Home Cigarette-tax increase, K-12 cuts get budget deliberations going

Cigarette-tax increase, K-12 cuts get budget deliberations going


A proposed increase in the cigarette tax and $400 million in cuts to K-12 education are among the strategies being proposed by Gov. Tim Kaine for dealing with the state’s $2.9 billion budget shortfall.

“While Virginia’s economy is still stronger than the nation’s economy as a whole, we are definitely feeling the effects of the national downturn,” the Democrat said in a speech to members of the House Appropriations Committee and Senate Finance Committee this morning in which he detailed his proposals for dealing with the impact of the downturn, which is projected, Kaine said, to run at least into the fourth quarter of 2009, on the state budget.

The cigarette-tax increase and the proposed cuts to K-12 education funding are both sure to raise some controversy with the ’09 state elections providing the backdrop for the budget deliberations. Kaine is selling the cigarette-tax increase as an approach for “avoid(ing) even deeper cuts to our lean Medicaid program,” pointing to the costs that cigarette smoking brings to bear on the state’s Medicaid program at $400 million a year.”

“Virginia’s current cigarette tax only raises $167 million per year to cover these Medicaid costs. In other words, Virginians have to pay another $233 million a year in taxes just to support Medicaid costs related to smoking. I believe that the taxes on smoking should pay for the budget costs incurred because of smoking,” said Kaine, who estimates that the proposed 30-cents-a-pack increase will generate an additional $148 million annually for the Health Care Fund that supports Medicaid. “This still will not fully cover smoking’s costs, but the taxpayer subsidy will be significantly reduced,” said Kaine, noting that the tax even with the sharp increase would still leave the Virginia cigarette tax at about half the national average.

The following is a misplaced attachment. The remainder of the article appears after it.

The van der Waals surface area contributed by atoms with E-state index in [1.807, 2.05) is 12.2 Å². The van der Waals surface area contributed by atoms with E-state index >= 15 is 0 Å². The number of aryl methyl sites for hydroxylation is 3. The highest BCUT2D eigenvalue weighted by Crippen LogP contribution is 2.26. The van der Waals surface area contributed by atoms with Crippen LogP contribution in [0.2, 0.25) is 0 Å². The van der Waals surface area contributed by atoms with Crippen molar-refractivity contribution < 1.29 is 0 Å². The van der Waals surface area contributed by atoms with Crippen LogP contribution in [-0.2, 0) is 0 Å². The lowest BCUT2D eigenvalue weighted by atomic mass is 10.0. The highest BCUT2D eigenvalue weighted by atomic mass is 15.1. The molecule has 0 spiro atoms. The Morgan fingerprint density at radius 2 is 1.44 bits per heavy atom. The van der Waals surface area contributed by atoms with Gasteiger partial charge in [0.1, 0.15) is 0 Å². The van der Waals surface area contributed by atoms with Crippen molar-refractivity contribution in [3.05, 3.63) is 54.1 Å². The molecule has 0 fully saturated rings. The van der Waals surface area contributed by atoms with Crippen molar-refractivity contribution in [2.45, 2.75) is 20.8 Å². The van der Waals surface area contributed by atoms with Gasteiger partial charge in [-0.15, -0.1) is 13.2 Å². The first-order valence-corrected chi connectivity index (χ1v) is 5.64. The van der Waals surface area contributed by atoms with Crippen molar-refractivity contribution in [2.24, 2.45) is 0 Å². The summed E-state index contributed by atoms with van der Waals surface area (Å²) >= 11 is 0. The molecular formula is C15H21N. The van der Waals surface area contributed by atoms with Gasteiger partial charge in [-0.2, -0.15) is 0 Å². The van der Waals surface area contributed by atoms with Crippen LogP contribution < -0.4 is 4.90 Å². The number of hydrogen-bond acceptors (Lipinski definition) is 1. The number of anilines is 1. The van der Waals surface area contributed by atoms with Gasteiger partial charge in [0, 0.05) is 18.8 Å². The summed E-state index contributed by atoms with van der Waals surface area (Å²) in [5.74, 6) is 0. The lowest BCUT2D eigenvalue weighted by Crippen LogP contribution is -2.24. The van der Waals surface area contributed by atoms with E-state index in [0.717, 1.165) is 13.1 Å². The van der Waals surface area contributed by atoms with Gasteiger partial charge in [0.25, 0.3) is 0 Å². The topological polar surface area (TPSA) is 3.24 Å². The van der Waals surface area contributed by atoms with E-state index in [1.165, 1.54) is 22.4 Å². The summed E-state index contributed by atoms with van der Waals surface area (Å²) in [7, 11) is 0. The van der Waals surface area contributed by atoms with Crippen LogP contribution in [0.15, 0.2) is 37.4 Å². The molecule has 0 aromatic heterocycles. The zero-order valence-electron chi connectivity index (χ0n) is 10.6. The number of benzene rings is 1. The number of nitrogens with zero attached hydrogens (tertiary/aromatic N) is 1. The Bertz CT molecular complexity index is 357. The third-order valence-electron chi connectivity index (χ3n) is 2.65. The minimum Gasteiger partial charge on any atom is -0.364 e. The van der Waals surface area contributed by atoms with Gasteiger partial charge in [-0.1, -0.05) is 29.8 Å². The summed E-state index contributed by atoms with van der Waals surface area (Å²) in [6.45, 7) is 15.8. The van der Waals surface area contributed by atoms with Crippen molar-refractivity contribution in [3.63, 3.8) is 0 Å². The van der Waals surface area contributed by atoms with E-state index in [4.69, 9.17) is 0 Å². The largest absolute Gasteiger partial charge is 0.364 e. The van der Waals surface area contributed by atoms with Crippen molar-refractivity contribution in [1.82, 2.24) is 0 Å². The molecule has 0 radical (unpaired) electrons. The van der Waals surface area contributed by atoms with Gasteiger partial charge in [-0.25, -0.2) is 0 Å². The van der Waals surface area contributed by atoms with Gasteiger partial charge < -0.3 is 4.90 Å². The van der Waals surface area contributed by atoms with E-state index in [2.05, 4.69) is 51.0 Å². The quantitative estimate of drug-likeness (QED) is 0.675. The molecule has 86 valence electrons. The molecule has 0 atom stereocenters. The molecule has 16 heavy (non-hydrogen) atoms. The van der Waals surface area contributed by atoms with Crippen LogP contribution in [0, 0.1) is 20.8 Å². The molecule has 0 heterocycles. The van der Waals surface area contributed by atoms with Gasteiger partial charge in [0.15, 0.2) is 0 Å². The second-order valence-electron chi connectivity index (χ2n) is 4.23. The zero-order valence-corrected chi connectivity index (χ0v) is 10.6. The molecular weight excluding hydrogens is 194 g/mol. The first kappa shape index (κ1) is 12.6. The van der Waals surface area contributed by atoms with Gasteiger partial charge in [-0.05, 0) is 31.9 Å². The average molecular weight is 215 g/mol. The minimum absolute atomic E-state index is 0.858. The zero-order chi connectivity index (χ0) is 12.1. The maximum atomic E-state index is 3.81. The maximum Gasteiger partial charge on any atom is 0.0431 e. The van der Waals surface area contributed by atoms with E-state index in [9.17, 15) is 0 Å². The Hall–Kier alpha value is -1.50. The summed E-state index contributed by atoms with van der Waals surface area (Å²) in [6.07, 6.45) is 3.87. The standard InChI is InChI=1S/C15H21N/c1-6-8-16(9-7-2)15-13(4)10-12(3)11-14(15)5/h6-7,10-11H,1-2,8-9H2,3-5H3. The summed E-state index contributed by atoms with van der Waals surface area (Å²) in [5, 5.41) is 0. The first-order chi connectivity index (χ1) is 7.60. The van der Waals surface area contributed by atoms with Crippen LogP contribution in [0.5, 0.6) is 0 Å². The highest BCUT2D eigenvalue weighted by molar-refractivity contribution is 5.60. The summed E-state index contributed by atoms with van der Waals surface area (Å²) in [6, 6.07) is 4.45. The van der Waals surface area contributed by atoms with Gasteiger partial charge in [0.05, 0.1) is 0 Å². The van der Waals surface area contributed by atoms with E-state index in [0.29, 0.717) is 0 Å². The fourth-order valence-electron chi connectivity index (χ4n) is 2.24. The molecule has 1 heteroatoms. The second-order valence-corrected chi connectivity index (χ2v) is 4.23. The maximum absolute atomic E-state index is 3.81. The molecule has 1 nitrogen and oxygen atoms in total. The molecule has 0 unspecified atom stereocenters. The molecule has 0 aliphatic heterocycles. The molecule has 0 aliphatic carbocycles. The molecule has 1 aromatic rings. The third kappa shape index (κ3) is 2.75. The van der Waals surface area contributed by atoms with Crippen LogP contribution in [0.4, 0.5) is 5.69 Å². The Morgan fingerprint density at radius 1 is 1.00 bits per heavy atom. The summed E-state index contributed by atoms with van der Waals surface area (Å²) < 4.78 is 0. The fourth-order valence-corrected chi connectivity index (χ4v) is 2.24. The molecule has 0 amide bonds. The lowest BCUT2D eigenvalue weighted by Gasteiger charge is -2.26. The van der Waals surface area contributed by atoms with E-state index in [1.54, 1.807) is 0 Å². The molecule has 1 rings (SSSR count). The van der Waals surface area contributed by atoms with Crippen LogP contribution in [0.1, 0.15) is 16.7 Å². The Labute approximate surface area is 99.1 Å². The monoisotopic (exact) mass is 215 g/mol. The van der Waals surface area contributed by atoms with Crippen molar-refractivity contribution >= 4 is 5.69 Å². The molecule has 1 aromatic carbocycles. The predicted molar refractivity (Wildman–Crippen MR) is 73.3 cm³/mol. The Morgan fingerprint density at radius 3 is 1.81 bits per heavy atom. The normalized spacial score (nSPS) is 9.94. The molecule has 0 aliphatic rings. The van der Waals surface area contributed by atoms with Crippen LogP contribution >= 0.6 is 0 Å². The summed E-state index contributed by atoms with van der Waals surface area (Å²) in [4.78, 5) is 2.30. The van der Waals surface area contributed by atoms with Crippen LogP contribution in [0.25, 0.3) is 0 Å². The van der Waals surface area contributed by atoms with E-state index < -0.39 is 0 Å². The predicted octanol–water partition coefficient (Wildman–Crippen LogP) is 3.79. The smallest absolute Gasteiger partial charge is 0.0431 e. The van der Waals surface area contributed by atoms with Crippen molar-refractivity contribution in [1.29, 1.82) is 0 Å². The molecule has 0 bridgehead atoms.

“The increase need not stretch Virginia families, as it is targeted to a specific, non-essential product. And it may, in fact, reduce our health-care costs by encouraging some smokers to quit. That, in and of itself, would be a very good thing,” Kaine said.

In K-12 education, Kaine is proposing that the state allow public schools in the Commonwealth to finish out the academic year without having to endure adjustments to their budgets. “The one area that has been held completely harmless in the first three rounds of expense cuts has been K-12 education. In fact, as we were cutting most state programs in the biennial budget passed last March, we increased funding for public education by approximately $1 billion for the biennium in accord with the normal re-benchmarking process. But, the revenue reductions necessary for 2010 are big enough that we cannot ignore the single largest state expenditure in this budget,” said Kaine, whose chief moneysaving recommendation for the ’09-’10 fiscal year is a proposed $340 million adjustment in the way the state funds educational-support positions, capping state spending toward support staff at one state-funded position for every 4.03 instructional positions, a ratio based, he said, on a three-year linear weighted average of prevailing practices in school divisions in Virginia.